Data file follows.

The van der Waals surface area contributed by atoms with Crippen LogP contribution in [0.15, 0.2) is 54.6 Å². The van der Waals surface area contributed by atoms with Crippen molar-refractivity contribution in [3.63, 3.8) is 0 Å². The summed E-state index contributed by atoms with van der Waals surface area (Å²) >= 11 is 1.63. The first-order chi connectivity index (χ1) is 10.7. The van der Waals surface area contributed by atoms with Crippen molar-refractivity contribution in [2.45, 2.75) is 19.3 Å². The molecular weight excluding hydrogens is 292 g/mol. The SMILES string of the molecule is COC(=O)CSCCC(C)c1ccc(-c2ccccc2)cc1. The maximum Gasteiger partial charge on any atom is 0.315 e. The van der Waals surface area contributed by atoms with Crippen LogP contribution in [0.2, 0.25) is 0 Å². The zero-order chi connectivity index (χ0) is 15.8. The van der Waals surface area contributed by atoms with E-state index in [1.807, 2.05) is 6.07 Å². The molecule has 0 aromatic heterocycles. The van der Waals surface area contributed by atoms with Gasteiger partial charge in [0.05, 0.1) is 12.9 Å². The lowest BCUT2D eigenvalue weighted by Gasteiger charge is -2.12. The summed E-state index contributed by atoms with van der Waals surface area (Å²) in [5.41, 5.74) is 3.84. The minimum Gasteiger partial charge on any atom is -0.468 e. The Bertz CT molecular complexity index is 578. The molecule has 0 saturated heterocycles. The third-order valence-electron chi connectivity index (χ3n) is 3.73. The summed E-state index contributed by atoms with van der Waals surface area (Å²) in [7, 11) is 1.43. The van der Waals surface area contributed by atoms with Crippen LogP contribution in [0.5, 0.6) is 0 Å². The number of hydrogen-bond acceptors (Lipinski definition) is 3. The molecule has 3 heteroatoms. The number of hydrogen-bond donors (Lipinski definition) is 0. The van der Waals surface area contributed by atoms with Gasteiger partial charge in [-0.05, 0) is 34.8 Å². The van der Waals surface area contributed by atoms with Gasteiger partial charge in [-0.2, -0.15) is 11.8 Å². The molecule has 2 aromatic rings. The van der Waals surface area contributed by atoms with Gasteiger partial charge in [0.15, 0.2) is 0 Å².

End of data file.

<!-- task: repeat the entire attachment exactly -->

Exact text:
The van der Waals surface area contributed by atoms with Crippen LogP contribution in [0.15, 0.2) is 54.6 Å². The van der Waals surface area contributed by atoms with Crippen molar-refractivity contribution in [3.63, 3.8) is 0 Å². The summed E-state index contributed by atoms with van der Waals surface area (Å²) >= 11 is 1.63. The first-order chi connectivity index (χ1) is 10.7. The van der Waals surface area contributed by atoms with Crippen molar-refractivity contribution in [2.45, 2.75) is 19.3 Å². The molecular weight excluding hydrogens is 292 g/mol. The SMILES string of the molecule is COC(=O)CSCCC(C)c1ccc(-c2ccccc2)cc1. The maximum Gasteiger partial charge on any atom is 0.315 e. The van der Waals surface area contributed by atoms with Crippen LogP contribution in [0.2, 0.25) is 0 Å². The zero-order chi connectivity index (χ0) is 15.8. The van der Waals surface area contributed by atoms with E-state index in [1.807, 2.05) is 6.07 Å². The molecule has 0 aromatic heterocycles. The van der Waals surface area contributed by atoms with Gasteiger partial charge in [0.05, 0.1) is 12.9 Å². The lowest BCUT2D eigenvalue weighted by Gasteiger charge is -2.12. The summed E-state index contributed by atoms with van der Waals surface area (Å²) in [5.41, 5.74) is 3.84. The minimum Gasteiger partial charge on any atom is -0.468 e. The Bertz CT molecular complexity index is 578. The molecule has 0 saturated heterocycles. The third-order valence-electron chi connectivity index (χ3n) is 3.73. The summed E-state index contributed by atoms with van der Waals surface area (Å²) in [7, 11) is 1.43. The van der Waals surface area contributed by atoms with Crippen LogP contribution in [0.5, 0.6) is 0 Å². The number of hydrogen-bond acceptors (Lipinski definition) is 3. The molecule has 3 heteroatoms. The number of hydrogen-bond donors (Lipinski definition) is 0. The van der Waals surface area contributed by atoms with Gasteiger partial charge in [-0.05, 0) is 34.8 Å². The van der Waals surface area contributed by atoms with Gasteiger partial charge in [-0.2, -0.15) is 11.8 Å². The molecule has 2 aromatic rings. The van der Waals surface area contributed by atoms with Gasteiger partial charge in [0.15, 0.2) is 0 Å².